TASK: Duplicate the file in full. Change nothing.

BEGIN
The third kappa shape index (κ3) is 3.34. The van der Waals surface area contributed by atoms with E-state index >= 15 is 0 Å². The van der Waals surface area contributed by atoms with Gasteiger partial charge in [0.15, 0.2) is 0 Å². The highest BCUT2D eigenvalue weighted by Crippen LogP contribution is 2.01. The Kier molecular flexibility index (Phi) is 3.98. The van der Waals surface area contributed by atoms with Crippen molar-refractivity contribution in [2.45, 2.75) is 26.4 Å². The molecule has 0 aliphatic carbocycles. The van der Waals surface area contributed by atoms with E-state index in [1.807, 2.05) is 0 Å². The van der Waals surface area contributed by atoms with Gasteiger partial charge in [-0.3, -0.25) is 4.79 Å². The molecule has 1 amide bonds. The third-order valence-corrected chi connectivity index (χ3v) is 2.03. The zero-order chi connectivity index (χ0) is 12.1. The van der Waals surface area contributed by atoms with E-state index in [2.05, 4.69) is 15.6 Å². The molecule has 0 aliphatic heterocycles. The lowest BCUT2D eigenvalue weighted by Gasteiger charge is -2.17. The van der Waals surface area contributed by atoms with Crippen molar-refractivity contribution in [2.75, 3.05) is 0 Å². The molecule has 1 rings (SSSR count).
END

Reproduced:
The third kappa shape index (κ3) is 3.34. The van der Waals surface area contributed by atoms with E-state index >= 15 is 0 Å². The van der Waals surface area contributed by atoms with Gasteiger partial charge in [0.15, 0.2) is 0 Å². The highest BCUT2D eigenvalue weighted by Crippen LogP contribution is 2.01. The Kier molecular flexibility index (Phi) is 3.98. The van der Waals surface area contributed by atoms with Crippen molar-refractivity contribution in [2.45, 2.75) is 26.4 Å². The molecule has 0 aliphatic carbocycles. The van der Waals surface area contributed by atoms with E-state index in [1.807, 2.05) is 0 Å². The van der Waals surface area contributed by atoms with Gasteiger partial charge in [-0.3, -0.25) is 4.79 Å². The molecule has 1 amide bonds. The third-order valence-corrected chi connectivity index (χ3v) is 2.03. The zero-order chi connectivity index (χ0) is 12.1. The van der Waals surface area contributed by atoms with E-state index in [2.05, 4.69) is 15.6 Å². The molecule has 0 aliphatic heterocycles. The lowest BCUT2D eigenvalue weighted by Gasteiger charge is -2.17. The van der Waals surface area contributed by atoms with Crippen molar-refractivity contribution in [2.75, 3.05) is 0 Å². The molecule has 1 rings (SSSR count).